In TW's print edition this week, I examined the upcoming policy fight over whether Arizona should expand its AHCCCS (or Medicaid) rolls. It would bring a lot of federal dollars to the state and ensure that more low-income Arizonans have health insurance, but some Republicans are complaining about the price tag and others just don't like the Affordable Care Act.
Arizona is not alone in trying to decide whether to expand health-care insurance for the poor. Talking Points Memo today looks at how Republican governors in various swing states are wrestling with the question:
Rejecting the Medicaid expansion, as many fellow Republican governors from red states have done, would endear them to the conservative base, which detests the Affordable Care Act.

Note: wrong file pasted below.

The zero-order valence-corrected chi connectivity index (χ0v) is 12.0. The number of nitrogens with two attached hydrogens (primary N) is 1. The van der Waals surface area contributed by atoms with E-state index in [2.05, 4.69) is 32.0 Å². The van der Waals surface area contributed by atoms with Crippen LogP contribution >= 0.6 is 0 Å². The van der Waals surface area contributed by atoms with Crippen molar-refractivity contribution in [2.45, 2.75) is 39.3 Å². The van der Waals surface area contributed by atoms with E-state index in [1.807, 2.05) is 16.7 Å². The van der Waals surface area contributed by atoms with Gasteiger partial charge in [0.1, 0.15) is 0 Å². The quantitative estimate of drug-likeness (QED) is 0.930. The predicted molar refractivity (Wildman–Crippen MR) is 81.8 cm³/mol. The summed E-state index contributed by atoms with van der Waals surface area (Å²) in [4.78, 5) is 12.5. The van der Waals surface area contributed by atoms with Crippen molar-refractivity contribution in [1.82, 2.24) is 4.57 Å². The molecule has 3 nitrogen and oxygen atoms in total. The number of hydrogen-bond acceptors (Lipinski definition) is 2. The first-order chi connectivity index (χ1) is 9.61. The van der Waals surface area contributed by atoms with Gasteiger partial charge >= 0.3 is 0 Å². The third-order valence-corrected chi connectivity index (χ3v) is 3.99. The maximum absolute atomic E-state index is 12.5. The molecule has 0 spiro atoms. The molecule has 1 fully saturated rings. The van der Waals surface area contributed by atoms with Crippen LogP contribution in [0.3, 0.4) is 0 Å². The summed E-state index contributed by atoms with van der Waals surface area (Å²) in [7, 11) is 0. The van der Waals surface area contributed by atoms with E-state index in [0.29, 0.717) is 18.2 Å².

But that would deny a huge benefit to their constituents, whose states all voted for President Obama twice. The provision would enhance Medicaid eligibility to their residents up to 133 percent of the poverty line. The federal government would cover the full cost of the new beneficiaries in the early years and 90 percent after 2020.
Internal party politics aside, it’s an enticing deal for governors, and consumer advocates are reminding them of the thousands of their constituents it would help. And what makes their decisions harder is that they cannot split the difference: the Obama administration announced last month that it would not cover partial expansions.
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